Discussion in 'Social Life, Food & Drink, Travel' started by kwilkinson, Apr 8, 2010.
ha! remember "mail-order" sources?
Do you mean the giant ultra expensive one for 250€? I can't find any different. The one I've posted is a German version of 111 recipes with said step-by-step-photos. I prefer English books though but as I've said there only seems to be one Grand Livre by Robuchon in English - the one for 250€ (and I'm not even sure whether it really is in English and not in French). Am I missing something?
I think there are quite a good number of doable recipes in there(probably more than a typical book since there are so g-d many).* And the other ones are pretty good for inspiration and ideas, even if they're too hard. It assumes some knowledge and doesn't hold your hand through the recipes, but it didn't seem like that's what he's looking for. However, I hadn't seen the newer Robuchon book with pictures in it.
*As I wrote this post I flipped through the book, without any super specialty ingredients, and a decently stocked kitchen you could easily bang out a 4 course dinner from it. I'm certain that there are many other recipes like these in it.
1. Roasted asparagus with parmesean, beef juice (p.35) hardest part is planning ahead to make this
2. Cod with Rougail (p. 215), nothing looks particularly difficult
3. Double Country Pork Chops; sauteed potatoes; mustard-pickle condiment (p. 909): most difficult step is probably sauteing some potatoes.
4. some dessert
edina, just looked through my office bookshelf and it reminded me of a pretty good book by an old ebuddy of mine, chad ward. It's called "an edge in the kitchen" and it covers just about everything you'd want to know about knives, from buying, sharpening to cutting. warning: seriously geeky when it comes to metallurgy.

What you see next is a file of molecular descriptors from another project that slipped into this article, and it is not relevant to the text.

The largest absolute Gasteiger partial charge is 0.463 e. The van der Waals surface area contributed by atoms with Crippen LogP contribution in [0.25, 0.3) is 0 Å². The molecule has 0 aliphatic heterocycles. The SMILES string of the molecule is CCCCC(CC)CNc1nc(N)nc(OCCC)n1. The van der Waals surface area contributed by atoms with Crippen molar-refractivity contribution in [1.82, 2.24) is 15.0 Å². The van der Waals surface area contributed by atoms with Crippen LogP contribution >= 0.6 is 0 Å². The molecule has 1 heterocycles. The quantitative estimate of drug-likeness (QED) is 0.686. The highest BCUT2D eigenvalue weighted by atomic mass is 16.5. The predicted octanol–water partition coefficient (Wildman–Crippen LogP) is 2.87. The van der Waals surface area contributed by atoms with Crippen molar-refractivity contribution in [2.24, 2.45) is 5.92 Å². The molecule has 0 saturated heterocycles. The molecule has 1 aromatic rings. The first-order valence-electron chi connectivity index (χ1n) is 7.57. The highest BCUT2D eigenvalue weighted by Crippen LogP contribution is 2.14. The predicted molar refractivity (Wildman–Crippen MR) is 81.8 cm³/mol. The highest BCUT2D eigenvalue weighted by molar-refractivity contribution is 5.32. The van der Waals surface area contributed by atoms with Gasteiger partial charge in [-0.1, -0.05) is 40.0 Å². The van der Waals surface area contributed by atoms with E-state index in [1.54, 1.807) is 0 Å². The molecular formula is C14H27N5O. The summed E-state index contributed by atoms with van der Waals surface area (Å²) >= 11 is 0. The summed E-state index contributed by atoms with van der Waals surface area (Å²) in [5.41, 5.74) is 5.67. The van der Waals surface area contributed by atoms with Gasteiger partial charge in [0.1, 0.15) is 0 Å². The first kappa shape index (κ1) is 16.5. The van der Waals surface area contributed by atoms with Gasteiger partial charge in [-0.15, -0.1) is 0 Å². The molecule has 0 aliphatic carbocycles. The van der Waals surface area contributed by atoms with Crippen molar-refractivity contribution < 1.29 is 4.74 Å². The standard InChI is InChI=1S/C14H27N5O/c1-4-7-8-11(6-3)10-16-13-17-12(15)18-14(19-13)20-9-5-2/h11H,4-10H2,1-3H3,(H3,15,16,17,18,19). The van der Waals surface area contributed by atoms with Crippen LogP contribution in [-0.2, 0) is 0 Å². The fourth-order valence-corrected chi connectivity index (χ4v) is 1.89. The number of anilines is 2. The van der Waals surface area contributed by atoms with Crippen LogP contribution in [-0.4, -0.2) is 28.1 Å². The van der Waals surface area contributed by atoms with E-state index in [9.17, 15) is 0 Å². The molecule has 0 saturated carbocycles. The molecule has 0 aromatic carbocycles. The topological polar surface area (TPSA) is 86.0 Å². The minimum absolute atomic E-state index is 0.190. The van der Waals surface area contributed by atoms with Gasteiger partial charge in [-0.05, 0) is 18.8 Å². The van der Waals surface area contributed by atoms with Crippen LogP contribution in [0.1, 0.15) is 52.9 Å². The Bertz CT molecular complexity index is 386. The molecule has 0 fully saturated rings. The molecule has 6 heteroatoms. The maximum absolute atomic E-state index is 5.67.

I was going to post this too. Its a really good book about knives.
2geeky4me. Great if you want to learn about knives, but I'd go to Jacques Pepin for knife skills.
your use of internet vernacular is gr8 tho
+1, full of winz
Not sure if those goes here, but wasn't sure where else to post.
Can anyone recommend good de-odorizers to place in kitchens? Or best practices?
I'm thinking of something like putting jars/ pots filled with activated charcoal / carbon on top of the kitchen cabinets.
a bunch of small baking soda boxes would work. That's about all they sell them for nowadays, lol. Over here in Asia we have tons of awesome purpose-made deodorizers/dessicant tubs for everything, i have one in my fridge that is half charcoal, half gel, in a plastic vessel that is shaped like a liquor flask. Slim and discreet, they work pretty well for a few months and then you change them.
Get a lampe berger. We have a few in our house. They are really quite nice, and there are many different scents to choose from.
How good is the neutral? Fragrances tend to give me head aches so if it can neutralize food odor...
I know what you mean. We use neutral in the kitchen. It works really well. I always light it after I finish cooking fish, and within 20 minutes the odor is gone. You can also mix the neutral with other scents to decrease their potency. "Ocean Breeze" is my favorite.
Seriously, if you want to ubergeek out, check out www.fortheloveofport.com . It has great beginner guides and articles but also some incredibly detailed and geeky stuff. It is one of the best wine websites on the internerd that is devoted to a single region (along with Burghound for Burgundy). Just great stuff. His newsletters are awesome too, if you want to shell out cash to learn.
This + absolutely.
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